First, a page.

16 May 2014

My "Malz und Hopfen" Speech

On May 10, I made this speech at the Founders Day celebration. Since I hate to waste anything, here it is:

There were few breweries in Texas before the Revolution, and few afterwards.  Until Texas joined the Union in 1846, the Comanches and other tribes raided the colonies relentlessly.  After joining the Union, Texas brewers had the protection to actually invest in building breweries.  Combine that with German immigration, and you have all the ingredients for Texas’ first brewing boom.
The Germans arrived in Texas to build their towns. Once they'd finished, they looked at each other and asked “Okay, who brought the beer?”  Beer is hard to transport in the days before Pasteurization and bottle caps. Once exposed to air, it spoils. And so every little town has it's own brewery. If a brewer wasn't among the colony, they appointed one.
Captain Charles Nimitz was born in Bremen, Germany on November 9,1826. At age 14 he served in the German Merchant Marine. He arrived in South Carolina in early 1844.  His family operated a hotel near Fort Sumter at Charleston. In 1846, he found himself on a wagon train to Fredericksburg.
In 1852, Nimitz began running a hotel in Fredericksburg, though he didn’t own the property until 1855.  The original hotel was a four-room building with a fireplace in the center hall.  The hotel grew in a few years to over 30 rooms with an attached saloon.  By 1860, Charles was operating a brewery in the cellar below his saloon, and the census lists him as a brewer.  I believe that the brewery existed  a few years before the census, maybe as early at 1855.
The Nimitz Hotel was self-sufficient.  The garden behind the hotel produced most of the food for the table, even the wine they served.  It is even possible that the hotel even grew its own hops.
Meanwhile, across Main Street,  Dr. Assig, owned a house on the bank of Town Creek. In March 1857, he borrowed $850 from Frank van der Stucken to buy equipment for a wheat beer brewery. Van der Stucken was to receive one third of the profits of the brewery.  Assig's wheat beer had a reputation for its quality and purity.  Members of visiting singing societies who often visited Fredericksburg drank the beer as fast as it could it they could tap it.
In the 1860 census, Assig’s occupation is not listed. It lists Frederick Probst as a cooper, making barrels for Assig’s beer. (Probst had arrived in town a couple of months before Assig started his brewery.)
For some reason, the partnership ended shortly after the census. Probst bought property on Austin Street in 1861, and  built three cellars there.  Probst moved the brewery from Wasington Street.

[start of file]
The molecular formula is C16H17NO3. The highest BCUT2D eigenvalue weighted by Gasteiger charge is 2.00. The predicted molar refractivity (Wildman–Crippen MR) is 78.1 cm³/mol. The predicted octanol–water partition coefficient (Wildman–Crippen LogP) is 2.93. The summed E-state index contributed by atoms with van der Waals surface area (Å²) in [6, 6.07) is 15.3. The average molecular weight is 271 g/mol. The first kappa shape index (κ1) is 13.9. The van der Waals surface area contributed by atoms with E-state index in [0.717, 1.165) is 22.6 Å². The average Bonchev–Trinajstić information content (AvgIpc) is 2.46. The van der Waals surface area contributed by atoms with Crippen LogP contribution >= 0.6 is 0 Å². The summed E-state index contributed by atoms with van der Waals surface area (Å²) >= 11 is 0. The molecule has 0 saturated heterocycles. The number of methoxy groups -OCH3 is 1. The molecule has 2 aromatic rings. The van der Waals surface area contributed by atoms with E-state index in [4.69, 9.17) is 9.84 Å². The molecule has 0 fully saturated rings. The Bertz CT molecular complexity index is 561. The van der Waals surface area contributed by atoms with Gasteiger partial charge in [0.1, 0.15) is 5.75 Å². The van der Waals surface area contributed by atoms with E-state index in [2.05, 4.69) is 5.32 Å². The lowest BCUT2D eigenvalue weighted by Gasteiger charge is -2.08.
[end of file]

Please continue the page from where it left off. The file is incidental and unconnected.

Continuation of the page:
The Union blockade of the Southern States made it difficult to get brewing supplies. Supply shortages after the Civil War began forced Nimitz to close the brewery and convert the cellar into a cistern.  The copper brew kettles remained in place until 1911, when Charles died, but have since disappeared.  Probst continued to make beer during the war but it was not as easy as before the war.
  After the Civil War, business improved, and before long the brewery was making Frederick a good living.  The Probsts built a two-story limestone house next door to the brewery in 1870, at 312 West Austin.
Henry and John Mauer opened a lager beer brewery in Fredericksburg in 1875, after brewing in Marlin, Texas.  In 1877, John Mauer was running the brewery. On the 1880 census only John and his family appear in a home on West Creek Street close to the Kuenemann Home.
Also on the 1880 census is Albert Glock, a 42 year old brewer living with the Pressler family. Albert was a Civil War veteran of Sipley's Brigade which took part in the ill-fated New Mexico campaign. He came to Fredericksburg after his family brewery in Victoria, Glock & Sahn, closed. It is unclear where he worked.
The Mauer brewery closed in 1884, it became an ice factory. It left the Probst brewery as the only brewery in town
Beer from from the breweries in San Antonio started arriving in in the late 1880s. No matter how good Probst’s weissbier was, competition  began to take its toll.
At about this time, there were fourteen saloons in Fredericksburg.  The Knopp saloon, in the Evers building on the Northeast corner of Main Street and Milam Street, fired the opening salvo in a beer war that went down in history.  While Probst beer was selling for ten cents a glass, John Knopp imported beer from San Antonio, and began selling it for a nickel a glass. In the face of the price difference, which was also happening all across the state, Probst couldn't compete. In 1895, Probst closed his brewery.
On January 16, 1919, Prohibition closed the remaining 13 breweries in Texas.  The larger breweries survived prohibition by turning to other products.  Pearl made ice cream, and ran a sign company.  In Galveston, the brewery made soda and near beer.  In Shiner, Spoetzel sold ice.
Prohibition lasted fifteen years in Texas.  Brewing equipment fell into disrepair. Many smaller brewers sold their tanks as scrap metal.  Only the large brewers could afford to upgrade their equipment.  The days of corporate brewing in Texas had arrived. And they would last a long time.

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posted by Jeff Holt at 11:31

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